Flowering stage is one of the most important phases for an abundant quality crop – good growing is fundamental for flowering, regarding how many buds are produced and their quality.
Flowering depends on its different phases – different times for specific needs of the plants; it’s fundamental for the grower to know these needs, so the plant would get its necessary patterns for a top-quality crop.
Being a fundamental stage for quality and quantity, flowering is also the most delicate moment of the plant – very prone to pest attacks (especially fungi) or nutritional lacks; besides, it’s the most difficult moment for treatment procedures – final-product quality could be harmed.
- 1- Week 1-3 – Transition to flowering
- 2- Week 3-4 – Bud formation
- 3- Week 4-6 – Bud fattening
- 4- Week 6-8 – Bud ripening – some strains are slower
- 5- Week 8+ – Final flowering, final rinse, crop
Transition to flowering
For indoor growing, flowering stage starts changing the growing light cycle from 18/6 to 12/12 (12 light hours, 12 dark hours per day); 12 continuous daily dark hours tell the plant to start flowering – the plant ‘thinks’ winter’s coming because days are gradually shorter.
If the plant gets some light during dark stage, just for a minute, it won’t produce any buds – a flowering plant can even develop hermaphroditism if getting some light during the night.
Outdoors, gradually shorter days make a cannabis plant start producing buds by late summer – developed at different times depending on local climate; this tutorial tries to explain how a cannabis plant’s developed when indoor growing – controlled conditions with similar growth.
With a 12/12 timeline, during the first weeks, your plant will grow amazingly and increase its height fast – cannabis plants can usually double or triple their height when dealing with 12/12 timeline (very useful to start using some flowering booster, such as Delta9).
Vigorous stretching of the first weeks slows down during the third and fourth weeks, but the plant keeps stretching little by little – buds instead of ‘hair’ with all the pistils white, long and kind of straight.
Usually, some leaves are lost during this stage, especially the leaves not getting any light – similar to nutrient lack so that they fall, but, actually, they’re not getting enough light; generally, all plants have to stand lush and green during the third and fourth week, while their buds are being produced – if necessary, some flowering product should be gradually used.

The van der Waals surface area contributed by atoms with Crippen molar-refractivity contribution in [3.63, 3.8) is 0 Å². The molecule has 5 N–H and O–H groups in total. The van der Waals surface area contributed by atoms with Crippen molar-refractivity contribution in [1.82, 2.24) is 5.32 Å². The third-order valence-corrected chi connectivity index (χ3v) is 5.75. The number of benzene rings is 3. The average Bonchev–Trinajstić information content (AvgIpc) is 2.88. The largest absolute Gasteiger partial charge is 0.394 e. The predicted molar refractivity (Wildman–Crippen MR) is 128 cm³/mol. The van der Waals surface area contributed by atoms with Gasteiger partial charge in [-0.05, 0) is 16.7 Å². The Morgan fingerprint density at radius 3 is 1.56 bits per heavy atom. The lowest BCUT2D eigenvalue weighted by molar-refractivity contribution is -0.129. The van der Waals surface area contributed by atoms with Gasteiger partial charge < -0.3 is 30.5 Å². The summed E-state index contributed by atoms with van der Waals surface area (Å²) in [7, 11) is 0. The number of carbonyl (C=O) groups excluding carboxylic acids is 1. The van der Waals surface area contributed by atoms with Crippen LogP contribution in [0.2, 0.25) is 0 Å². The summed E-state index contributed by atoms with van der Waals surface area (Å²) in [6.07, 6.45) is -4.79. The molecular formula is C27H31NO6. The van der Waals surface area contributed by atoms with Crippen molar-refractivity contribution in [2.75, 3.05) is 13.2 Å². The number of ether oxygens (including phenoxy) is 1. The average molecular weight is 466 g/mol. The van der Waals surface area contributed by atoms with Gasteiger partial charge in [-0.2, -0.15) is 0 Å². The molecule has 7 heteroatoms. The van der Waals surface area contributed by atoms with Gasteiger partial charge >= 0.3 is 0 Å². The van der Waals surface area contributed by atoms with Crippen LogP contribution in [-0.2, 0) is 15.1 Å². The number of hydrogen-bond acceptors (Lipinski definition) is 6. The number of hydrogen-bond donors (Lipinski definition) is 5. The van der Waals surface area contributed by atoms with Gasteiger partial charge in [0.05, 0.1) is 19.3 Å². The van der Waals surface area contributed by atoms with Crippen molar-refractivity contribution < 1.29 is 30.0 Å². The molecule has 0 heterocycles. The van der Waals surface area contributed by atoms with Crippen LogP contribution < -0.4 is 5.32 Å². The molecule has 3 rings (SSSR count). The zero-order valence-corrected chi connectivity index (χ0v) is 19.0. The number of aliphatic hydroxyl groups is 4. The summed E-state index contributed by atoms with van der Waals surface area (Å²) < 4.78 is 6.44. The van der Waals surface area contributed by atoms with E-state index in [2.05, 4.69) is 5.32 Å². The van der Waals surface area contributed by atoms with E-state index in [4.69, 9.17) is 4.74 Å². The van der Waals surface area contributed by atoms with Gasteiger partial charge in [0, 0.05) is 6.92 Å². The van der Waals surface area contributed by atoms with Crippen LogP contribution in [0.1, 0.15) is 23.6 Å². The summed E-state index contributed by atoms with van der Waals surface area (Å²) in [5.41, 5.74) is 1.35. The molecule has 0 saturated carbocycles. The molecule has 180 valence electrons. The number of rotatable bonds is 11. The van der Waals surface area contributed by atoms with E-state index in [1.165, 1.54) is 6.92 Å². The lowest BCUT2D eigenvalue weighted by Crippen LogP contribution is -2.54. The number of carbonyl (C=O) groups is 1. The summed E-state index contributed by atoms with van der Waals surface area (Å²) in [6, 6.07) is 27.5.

The plant starts needing a huge nutritional intake to fatten all those previously produced buds to the maximum – for those needs, it’s necessary to start using some PK.
Although most of the pistils will probably remain white by late sixth week, the buds are bigger, and more dense, day after day – the branches start feeling their weight, so it could be useful to help them with tutors (holders) if necessary, and, lastly, the buds are getting gradually covered by resin, so the smell starts to be intense.
The sprouts get ripened, because the pistils get dark and deformed – a loupe’s needed to check this precisely.
From now on, the plants produce no leaves and no new stems – vegetative-growth rhythm has changed totally, and all their energy’s focused on the growth and ripening of the buds and the resin, from now on to the crop.
Final flowering, final rinse, crop
It’s always useful to provide a couple of water-irrigation weeks, with no nutrients, to properly rinse the roots and to remove the fertilizing traces in the plant for a tastier crop – when most of the pistils get amber and deformed, time for cutting, drying and curing.